Researchers have discovered that a family of lipids (fats) contribute to the development of a serious aortic disease, by driving clotting in the blood vessel wall.
The findings could lead to the development of new treatments for this potentially life threatening condition.
The team, led by researchers at Cardiff University, in collaboration with colleagues at Oxford and Erlangen, discovered that the lipids, called eoxPL, promote the development of abdominal aortic aneurysm (AAA) – a disease of the aorta where inflammation causes damage and can ultimately lead to rupture.
When AAA ruptures, uncontrolled internal bleeding can lead to death within minutes; only about 2 in 10 people survive. Many aneurysms are not detected until they rupture, and for those that are, treatments to stop them progressing are limited. Men aged 65 and over are most at risk of developing AAAs.
Professor Valerie O’Donnell, Co-Director of Systems Immunity Research Institute at Cardiff University, who led the research, said: “After discovering new lipids that promote blood clotting, we wondered if they also played a part in AAA, as we know the condition is linked to blood clotting.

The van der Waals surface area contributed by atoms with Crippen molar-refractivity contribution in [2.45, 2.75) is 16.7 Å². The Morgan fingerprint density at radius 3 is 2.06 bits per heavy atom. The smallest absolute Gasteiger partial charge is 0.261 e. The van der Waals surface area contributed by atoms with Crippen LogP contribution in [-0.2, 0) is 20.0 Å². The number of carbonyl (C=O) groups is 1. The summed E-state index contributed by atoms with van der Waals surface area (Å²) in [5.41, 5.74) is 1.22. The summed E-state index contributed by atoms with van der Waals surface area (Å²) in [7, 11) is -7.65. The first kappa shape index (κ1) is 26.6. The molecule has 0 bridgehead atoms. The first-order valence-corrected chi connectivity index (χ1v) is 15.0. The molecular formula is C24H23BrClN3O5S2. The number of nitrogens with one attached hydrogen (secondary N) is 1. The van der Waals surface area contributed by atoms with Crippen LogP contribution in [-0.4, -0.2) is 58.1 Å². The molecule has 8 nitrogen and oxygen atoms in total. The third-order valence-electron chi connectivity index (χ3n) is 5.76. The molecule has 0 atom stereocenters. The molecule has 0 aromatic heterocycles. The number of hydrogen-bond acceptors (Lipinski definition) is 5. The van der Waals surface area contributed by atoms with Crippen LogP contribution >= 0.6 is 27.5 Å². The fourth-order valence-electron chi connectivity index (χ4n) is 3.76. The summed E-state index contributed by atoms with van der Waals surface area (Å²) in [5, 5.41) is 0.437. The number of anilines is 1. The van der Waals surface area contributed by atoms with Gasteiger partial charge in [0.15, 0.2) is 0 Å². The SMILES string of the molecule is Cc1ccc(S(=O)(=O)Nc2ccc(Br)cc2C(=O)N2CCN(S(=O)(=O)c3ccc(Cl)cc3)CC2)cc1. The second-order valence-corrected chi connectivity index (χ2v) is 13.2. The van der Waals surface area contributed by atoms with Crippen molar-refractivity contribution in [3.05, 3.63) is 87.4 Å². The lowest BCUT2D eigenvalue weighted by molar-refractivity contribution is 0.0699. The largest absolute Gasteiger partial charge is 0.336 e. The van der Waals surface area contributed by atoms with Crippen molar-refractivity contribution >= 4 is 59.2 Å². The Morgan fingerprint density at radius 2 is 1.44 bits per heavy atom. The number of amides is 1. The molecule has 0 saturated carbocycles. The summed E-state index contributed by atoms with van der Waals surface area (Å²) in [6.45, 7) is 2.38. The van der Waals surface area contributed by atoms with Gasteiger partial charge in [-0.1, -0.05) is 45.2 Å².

“Our research found that these lipids in circulating blood cells did promote AAA formation in the vessel wall, because they directly regulate blood clotting.
“Unexpectedly, when administered into the blood system, the same lipids were also found to have preventative properties because rather than being made by circulating blood cells in the vessel wall, they instead mop up clotting factors, causing them to be removed from circulation, and preventing disease.”
Professor Jeremy Pearson, Associate Medical Director at the British Heart Foundation, which funded the research, added: “An AAA is not usually found before a life-threatening rupture occurs, and there is no routine treatment to prevent them. However, screening is offered to men from 65 years of age, which involves a simple 10-15 minute ultrasound scan.
“This research gives us a new understanding of the biological links between blood clotting and the development of an AAA. The findings also suggest that to stop blood clotting from happening, whether directly or by blocking the formation of these lipids, could be an effective way to reduce the risk of rupture in people where screening reveals an AAA.”
The study ‘Phospholipid membranes drive abdominal aortic aneurysm development through stimulating coagulation factor activity’ is published in Proceedings of the National Academy of Sciences and a review article on the new lipids was also published this month in Science Signalling.